BLOOMINGTON, Indiana — “Now, I kind of feel ready to talk about my relationships,” British diver Tom Daley said Dec. 2, 2013, during a YouTube video that announced he was in a same-sex relationship.
Daley’s video became international news from Mumbai to New York City and even in Omaha, Nebraska.
At Omaha’s Creighton Preparatory School, Clark Carter felt the significance of Daley coming out. Carter was a junior and a first-year member of the boys’ diving team. Carter dabbled in diving during the summers since he was about 6 years old, but he previously played hockey in the winter.
His sophomore year of high school was his final season playing hockey, partially because Carter started to realize that he’s LGBT and didn’t feel the team would accept him.
Carter said he heard “fag” being said with great frequency by his hockey teammates. “I realized it wasn’t for me.”
Carter’s two younger sisters were devoted divers, and his mom dove in college at Nebraska. So when he gave up hockey, he joined his sisters on the Nebraska Diving Club. Carter enjoyed immediate success, taking sixth in the Nebraska high school championships his junior year.
But also throughout that year, Daley’s sexuality frequently came up as a punchline from Carter’s teammates at Creighton Prep, an all-boys Catholic school.
“The criticism scared me,” said Carter, now a junior at Indiana University.
Carter felt enough fear that he kept his sexuality to himself throughout high school. He wasn’t ready to come out as gay until his freshman year of college at Wisconsin, but after one year, he transferred to Indiana. So, he came out as gay to two Big Ten diving teams in two years.
Carter is scheduled to represent the Hoosiers at the Big Ten Swimming and Diving Championships on Feb. 21-24.
“Your support network is out there,” the 21-year-old Carter said. “It takes some searching. It took me two schools, but it’s out there. … You can be happy. It’s allowed.”
Coming out as a Badger
By his freshman year of college at Wisconsin, Carter knew he was gay, but it wasn’t until a bus ride to Madison near the end of his first semester that he decided to let other people know.
The bus ride came after a weekend in Evanston, Illinois, visiting high school teammate Ryan Tate, a member of the Northwestern men’s swimming team. Carter credits that weekend and the openness of Tate’s gay teammates, including Jack Thorne, as key to his decision to start coming out.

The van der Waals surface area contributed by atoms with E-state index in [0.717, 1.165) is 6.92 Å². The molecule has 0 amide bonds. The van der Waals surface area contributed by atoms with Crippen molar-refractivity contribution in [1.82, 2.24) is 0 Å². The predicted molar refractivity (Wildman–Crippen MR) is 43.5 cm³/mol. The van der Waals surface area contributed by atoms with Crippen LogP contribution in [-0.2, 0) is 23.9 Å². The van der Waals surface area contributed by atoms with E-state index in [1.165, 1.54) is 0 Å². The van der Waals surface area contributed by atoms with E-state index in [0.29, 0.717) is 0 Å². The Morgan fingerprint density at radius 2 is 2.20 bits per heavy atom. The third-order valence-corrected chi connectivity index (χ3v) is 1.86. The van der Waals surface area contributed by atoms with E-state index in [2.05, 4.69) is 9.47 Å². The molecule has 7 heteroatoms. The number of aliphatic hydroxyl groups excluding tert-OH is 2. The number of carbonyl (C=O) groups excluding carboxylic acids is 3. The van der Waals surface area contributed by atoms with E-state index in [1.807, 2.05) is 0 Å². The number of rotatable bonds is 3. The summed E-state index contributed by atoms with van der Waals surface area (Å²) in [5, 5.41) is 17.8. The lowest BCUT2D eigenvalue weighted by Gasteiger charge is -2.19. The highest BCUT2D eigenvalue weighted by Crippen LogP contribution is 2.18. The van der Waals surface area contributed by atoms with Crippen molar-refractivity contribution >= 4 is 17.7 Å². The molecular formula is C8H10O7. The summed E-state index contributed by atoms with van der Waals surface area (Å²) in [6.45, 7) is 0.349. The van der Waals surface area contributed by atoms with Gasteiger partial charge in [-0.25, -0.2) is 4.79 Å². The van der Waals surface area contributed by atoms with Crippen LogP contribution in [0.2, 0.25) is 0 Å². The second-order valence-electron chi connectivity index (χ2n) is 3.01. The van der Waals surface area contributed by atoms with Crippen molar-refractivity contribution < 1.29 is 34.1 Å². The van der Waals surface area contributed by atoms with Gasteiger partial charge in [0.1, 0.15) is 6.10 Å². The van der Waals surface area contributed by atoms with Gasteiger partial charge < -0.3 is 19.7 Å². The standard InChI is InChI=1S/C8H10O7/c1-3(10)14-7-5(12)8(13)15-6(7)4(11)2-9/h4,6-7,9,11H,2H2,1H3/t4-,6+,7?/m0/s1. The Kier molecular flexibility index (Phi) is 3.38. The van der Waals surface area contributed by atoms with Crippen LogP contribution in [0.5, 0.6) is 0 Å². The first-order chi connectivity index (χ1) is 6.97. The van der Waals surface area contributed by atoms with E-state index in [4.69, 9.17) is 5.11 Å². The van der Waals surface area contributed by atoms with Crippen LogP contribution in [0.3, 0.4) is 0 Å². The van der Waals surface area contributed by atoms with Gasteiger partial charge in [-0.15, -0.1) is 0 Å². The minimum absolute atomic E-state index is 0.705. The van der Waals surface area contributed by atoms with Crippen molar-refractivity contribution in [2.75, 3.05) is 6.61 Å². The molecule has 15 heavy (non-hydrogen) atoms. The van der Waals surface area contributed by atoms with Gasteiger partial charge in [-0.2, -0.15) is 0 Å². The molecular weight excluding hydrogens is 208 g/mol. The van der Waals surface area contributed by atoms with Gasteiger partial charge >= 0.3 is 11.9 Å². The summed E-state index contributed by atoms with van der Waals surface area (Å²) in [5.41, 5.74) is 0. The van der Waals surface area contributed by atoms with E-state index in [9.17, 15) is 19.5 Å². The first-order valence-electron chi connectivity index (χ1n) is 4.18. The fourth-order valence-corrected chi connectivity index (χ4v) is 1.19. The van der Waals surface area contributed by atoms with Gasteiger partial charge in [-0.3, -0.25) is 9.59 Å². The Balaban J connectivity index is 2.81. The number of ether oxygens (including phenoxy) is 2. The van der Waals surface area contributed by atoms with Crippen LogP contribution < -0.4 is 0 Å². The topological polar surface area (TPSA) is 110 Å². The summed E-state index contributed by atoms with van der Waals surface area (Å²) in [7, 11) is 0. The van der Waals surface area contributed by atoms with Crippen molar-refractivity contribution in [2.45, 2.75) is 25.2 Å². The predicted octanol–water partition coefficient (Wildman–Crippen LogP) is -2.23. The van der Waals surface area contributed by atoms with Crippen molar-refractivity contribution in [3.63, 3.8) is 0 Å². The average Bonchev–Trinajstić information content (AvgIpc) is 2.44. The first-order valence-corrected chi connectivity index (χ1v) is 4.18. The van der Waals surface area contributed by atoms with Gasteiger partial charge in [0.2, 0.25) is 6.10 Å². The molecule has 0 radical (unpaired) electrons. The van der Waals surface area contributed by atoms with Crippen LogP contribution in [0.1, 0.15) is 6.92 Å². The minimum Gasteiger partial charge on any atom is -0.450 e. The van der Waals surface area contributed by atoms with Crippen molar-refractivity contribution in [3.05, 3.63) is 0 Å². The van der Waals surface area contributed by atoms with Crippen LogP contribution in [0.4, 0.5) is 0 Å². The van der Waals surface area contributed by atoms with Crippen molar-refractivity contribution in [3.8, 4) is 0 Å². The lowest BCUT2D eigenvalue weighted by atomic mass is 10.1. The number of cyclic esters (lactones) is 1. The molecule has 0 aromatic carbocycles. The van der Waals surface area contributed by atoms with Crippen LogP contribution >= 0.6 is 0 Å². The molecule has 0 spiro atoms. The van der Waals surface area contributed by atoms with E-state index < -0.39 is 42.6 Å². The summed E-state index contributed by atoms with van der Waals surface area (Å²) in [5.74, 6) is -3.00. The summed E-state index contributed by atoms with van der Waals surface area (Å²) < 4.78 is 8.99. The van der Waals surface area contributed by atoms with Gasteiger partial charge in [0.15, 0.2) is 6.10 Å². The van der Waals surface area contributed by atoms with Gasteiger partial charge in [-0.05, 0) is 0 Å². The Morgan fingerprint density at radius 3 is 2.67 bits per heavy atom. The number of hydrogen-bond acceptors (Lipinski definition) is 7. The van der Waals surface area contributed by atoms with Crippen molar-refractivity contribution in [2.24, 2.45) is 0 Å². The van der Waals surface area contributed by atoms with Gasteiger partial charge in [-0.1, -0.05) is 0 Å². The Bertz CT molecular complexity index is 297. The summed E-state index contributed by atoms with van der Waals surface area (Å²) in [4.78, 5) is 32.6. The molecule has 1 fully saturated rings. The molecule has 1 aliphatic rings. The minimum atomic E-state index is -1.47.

“They were just super cool about it (being gay), and it was totally normal,” Carter said. “That was something I had never experienced before.”
Carter downloaded Tinder while on the bus and set his preferred gender to “Men.”
“That was huge,” Carter said.
Once he was back in Wisconsin using Tinder, Carter knew he needed to tell a teammate. Carter and Matt Aronson were both Wisconsin freshmen divers in 2015-16. Aronson was openly gay and had talked about using Tinder.
“I’ve been out since I’ve gotten here,” Aronson said. “There was never any overt negativity about being out at Wisconsin.”
Lying on his bed one night, Carter sent Aronson a long text message at 1:30 a.m. — a time he hoped no one else would see the message. Carter recalled starting the message by saying, “Hey Matt, listen, if you see me on any of these social media outlets — like a Tinder or something like that — just know it’s not a fake profile.”
Aronson was the first person Carter told that he’s gay.
“He was surprised, but he said the exact right things,” Carter said.
“We are in this together,” Carter remembered Aronson said. “All the gays stick together.”
Carter gradually came out to the rest of his Wisconsin teammates that season, and he also started telling his family. The 5-foot-10, 170-pound Carter took 25th on 3-meter springboard for his best result on the three boards at the 2016 Big Ten Swimming and Diving Championships.
By May 2016, Carter’s entire family knew his sexuality, and he was leaving Wisconsin. He chose Wisconsin out of high school because it offered him the most scholarship money, but when he arrived, the coach’s style was not a fit.
He contacted several schools, and Indiana and Auburn offered him a roster spot.
“I took my trip to Indiana and instantly fell in love with the school,” Carter said. “They were so accommodating, and they were so willing to just see who I was as a person and show me how they do things — no fluff, no sugar coating. They showed me what being a diver at Indiana would be like, and it was something that I really wanted to be a part of.”